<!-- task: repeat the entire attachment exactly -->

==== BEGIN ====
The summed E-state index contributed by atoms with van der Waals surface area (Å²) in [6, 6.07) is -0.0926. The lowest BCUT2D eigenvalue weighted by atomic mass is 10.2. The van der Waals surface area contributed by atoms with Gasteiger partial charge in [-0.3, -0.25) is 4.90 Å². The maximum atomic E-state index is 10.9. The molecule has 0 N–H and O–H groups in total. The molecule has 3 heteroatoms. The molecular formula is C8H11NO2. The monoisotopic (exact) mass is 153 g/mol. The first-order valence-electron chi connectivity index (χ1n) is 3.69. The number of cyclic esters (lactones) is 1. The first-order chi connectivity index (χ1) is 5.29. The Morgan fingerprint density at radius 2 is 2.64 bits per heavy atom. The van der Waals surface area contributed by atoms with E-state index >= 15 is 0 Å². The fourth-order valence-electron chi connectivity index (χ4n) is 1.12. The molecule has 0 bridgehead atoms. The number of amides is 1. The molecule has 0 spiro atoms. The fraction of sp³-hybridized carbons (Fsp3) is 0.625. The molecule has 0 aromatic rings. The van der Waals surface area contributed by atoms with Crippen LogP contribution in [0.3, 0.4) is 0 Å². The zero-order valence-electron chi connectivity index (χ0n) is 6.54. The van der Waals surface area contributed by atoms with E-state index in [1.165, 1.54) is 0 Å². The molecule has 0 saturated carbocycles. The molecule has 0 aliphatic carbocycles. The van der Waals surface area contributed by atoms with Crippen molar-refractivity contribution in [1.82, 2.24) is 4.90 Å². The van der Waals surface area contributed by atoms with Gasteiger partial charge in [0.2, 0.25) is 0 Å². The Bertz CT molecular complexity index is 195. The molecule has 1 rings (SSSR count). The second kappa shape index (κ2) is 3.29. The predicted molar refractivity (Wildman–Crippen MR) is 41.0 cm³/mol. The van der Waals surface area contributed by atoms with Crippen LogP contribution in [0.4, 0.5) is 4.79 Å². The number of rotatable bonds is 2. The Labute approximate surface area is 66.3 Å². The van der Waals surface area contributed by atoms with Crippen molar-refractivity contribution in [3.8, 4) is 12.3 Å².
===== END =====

The summed E-state index contributed by atoms with van der Waals surface area (Å²) in [6, 6.07) is -0.0926. The lowest BCUT2D eigenvalue weighted by atomic mass is 10.2. The van der Waals surface area contributed by atoms with Gasteiger partial charge in [-0.3, -0.25) is 4.90 Å². The maximum atomic E-state index is 10.9. The molecule has 0 N–H and O–H groups in total. The molecule has 3 heteroatoms. The molecular formula is C8H11NO2. The monoisotopic (exact) mass is 153 g/mol. The first-order valence-electron chi connectivity index (χ1n) is 3.69. The number of cyclic esters (lactones) is 1. The first-order chi connectivity index (χ1) is 5.29. The Morgan fingerprint density at radius 2 is 2.64 bits per heavy atom. The van der Waals surface area contributed by atoms with E-state index >= 15 is 0 Å². The fourth-order valence-electron chi connectivity index (χ4n) is 1.12. The molecule has 0 bridgehead atoms. The number of amides is 1. The molecule has 0 spiro atoms. The fraction of sp³-hybridized carbons (Fsp3) is 0.625. The molecule has 0 aromatic rings. The van der Waals surface area contributed by atoms with Crippen LogP contribution in [0.3, 0.4) is 0 Å². The zero-order valence-electron chi connectivity index (χ0n) is 6.54. The van der Waals surface area contributed by atoms with E-state index in [1.165, 1.54) is 0 Å². The molecule has 0 saturated carbocycles. The molecule has 0 aliphatic carbocycles. The van der Waals surface area contributed by atoms with Crippen molar-refractivity contribution in [1.82, 2.24) is 4.90 Å². The van der Waals surface area contributed by atoms with Gasteiger partial charge in [0.2, 0.25) is 0 Å². The Bertz CT molecular complexity index is 195. The molecule has 1 rings (SSSR count). The second kappa shape index (κ2) is 3.29. The predicted molar refractivity (Wildman–Crippen MR) is 41.0 cm³/mol. The van der Waals surface area contributed by atoms with Crippen LogP contribution in [0.4, 0.5) is 4.79 Å². The number of rotatable bonds is 2. The Labute approximate surface area is 66.3 Å². The van der Waals surface area contributed by atoms with Crippen molar-refractivity contribution in [3.8, 4) is 12.3 Å².